The awnings to protect from the weather have not yet been installed. That's probably why it isn't raining yet.
Reservists are here and working efficiently. There was also an additional group of soldiers who came to check that everything is as it should be. We asked what was going on with the binoculars reported on last week. They answered that it was before they arrived and, as far as they know, the binoculars have not been found.
There are no police at the exit from Israel.
We didn't see soldiers in the positions; there was a soldier in the lookout tower.
There was a lot of traffic on the way up the hill.
There is no military activity.
There are no soldiers. There is no flag flying.
We visited the village and asked about the municipality election results. It appears that in Beit Furik the official candidate of Fatah was elected. But what is no less important – more than a third of those eligible to vote did not do so because they are in favour of Hamas.
Halleluiah – The chain that locked the yellow barrier is gone. The iron barrier is now open and vehicles can cross to and from Nablus. We asked one of the taxi drivers how long since the change and he said about two days. He was not sure that the army did it (?!) and he fears that the people from Itamar will soon lock it again. (As we have already said they are the Lords of the country.) He asked us to act to ensure that the way will remain open because it saves both time and fuel.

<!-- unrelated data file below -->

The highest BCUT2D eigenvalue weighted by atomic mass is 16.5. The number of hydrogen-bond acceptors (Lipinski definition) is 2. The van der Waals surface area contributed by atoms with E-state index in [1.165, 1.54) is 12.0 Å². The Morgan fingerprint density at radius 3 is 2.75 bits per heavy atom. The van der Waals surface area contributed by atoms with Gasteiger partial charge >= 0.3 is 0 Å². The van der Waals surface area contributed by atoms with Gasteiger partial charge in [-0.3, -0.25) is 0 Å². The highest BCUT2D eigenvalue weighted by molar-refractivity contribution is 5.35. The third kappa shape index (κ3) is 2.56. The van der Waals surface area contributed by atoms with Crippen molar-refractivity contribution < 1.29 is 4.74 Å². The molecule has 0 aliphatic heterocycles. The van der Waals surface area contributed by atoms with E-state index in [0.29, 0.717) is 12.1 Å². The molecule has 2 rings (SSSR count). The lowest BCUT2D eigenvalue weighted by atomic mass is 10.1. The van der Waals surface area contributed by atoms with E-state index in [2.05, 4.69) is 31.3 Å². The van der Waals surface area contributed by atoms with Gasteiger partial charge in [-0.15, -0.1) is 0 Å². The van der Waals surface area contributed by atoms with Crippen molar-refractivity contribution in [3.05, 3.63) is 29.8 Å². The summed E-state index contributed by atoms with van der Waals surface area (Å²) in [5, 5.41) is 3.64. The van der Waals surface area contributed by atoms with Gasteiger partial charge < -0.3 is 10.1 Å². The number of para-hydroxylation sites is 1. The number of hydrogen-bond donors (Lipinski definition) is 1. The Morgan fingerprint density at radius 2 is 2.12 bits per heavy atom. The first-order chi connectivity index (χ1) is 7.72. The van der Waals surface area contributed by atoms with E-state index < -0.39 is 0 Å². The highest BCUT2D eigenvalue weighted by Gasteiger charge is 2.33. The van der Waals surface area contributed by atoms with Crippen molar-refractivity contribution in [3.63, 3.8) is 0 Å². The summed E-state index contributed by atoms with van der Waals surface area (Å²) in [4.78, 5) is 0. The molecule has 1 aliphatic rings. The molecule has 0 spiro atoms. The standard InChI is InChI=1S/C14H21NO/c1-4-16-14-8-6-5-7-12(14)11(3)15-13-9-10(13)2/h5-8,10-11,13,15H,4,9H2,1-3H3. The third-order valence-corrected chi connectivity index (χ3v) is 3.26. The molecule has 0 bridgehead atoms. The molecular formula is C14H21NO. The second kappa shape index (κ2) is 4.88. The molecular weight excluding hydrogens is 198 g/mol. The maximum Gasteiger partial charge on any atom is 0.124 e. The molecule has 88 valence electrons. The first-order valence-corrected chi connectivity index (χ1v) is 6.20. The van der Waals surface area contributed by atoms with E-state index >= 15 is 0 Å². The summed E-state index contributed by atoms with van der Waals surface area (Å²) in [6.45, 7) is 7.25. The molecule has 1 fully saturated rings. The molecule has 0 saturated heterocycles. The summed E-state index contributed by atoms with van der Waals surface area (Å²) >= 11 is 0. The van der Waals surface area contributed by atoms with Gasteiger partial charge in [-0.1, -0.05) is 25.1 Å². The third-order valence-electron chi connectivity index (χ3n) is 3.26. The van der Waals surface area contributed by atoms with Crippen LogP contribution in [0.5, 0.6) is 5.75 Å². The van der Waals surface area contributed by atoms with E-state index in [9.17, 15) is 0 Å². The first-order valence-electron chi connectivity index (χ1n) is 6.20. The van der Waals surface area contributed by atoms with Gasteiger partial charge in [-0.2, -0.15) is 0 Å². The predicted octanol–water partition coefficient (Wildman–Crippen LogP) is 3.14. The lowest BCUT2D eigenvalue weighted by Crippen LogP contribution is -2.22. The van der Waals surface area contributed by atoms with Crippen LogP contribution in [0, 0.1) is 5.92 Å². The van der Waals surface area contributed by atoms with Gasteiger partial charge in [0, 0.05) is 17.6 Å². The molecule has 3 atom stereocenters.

We didn't see any soldiers in the lookout tower. However there are green and Israeli flags flying.
On the way up to Bracha – we didn't see any soldiers.
There is no military activity.
There are no soldiers in the positions; there is still heavy traffic on the main road. Two soldiers armed to the teeth guard a young woman settler at the hitchhiker's station on the way up to Ariel.
At Shomron Crossing there is no queue and the examination is, as usual, superficial.
The Habla Gate was conducted as usual, a soldier told us that the Palestinians tried the night before to infiltrate to Israel by way of a gap which they made in the gate and they were caught after they were already outside the gate. The soldiers saw that there was a movement from the observation point, the soldier said that they were many, about ten people. According to the soldier they said that they wanted to get out to look for work, and each paid the sum of 250IS to an Israeli driver who was to transport them.
We continued to Huwwara, the CP was empty. On our way we entered Burin. The Cuban woman whose son is in prison asked us to buy oil from her to enable her to pay the fine which was imposed on her son – 4000IS plus 1000IS lawyer's fee.
At the entrance to Burin there were three military trucks driving around.
Azoun Atma – a long queue of workers. The checking is very slow, and when we arrived everything began to flow and within a few moments all the workers were inside.
a flying CP on the main road in Huwwara.
The Za'atara CP wasn't manned.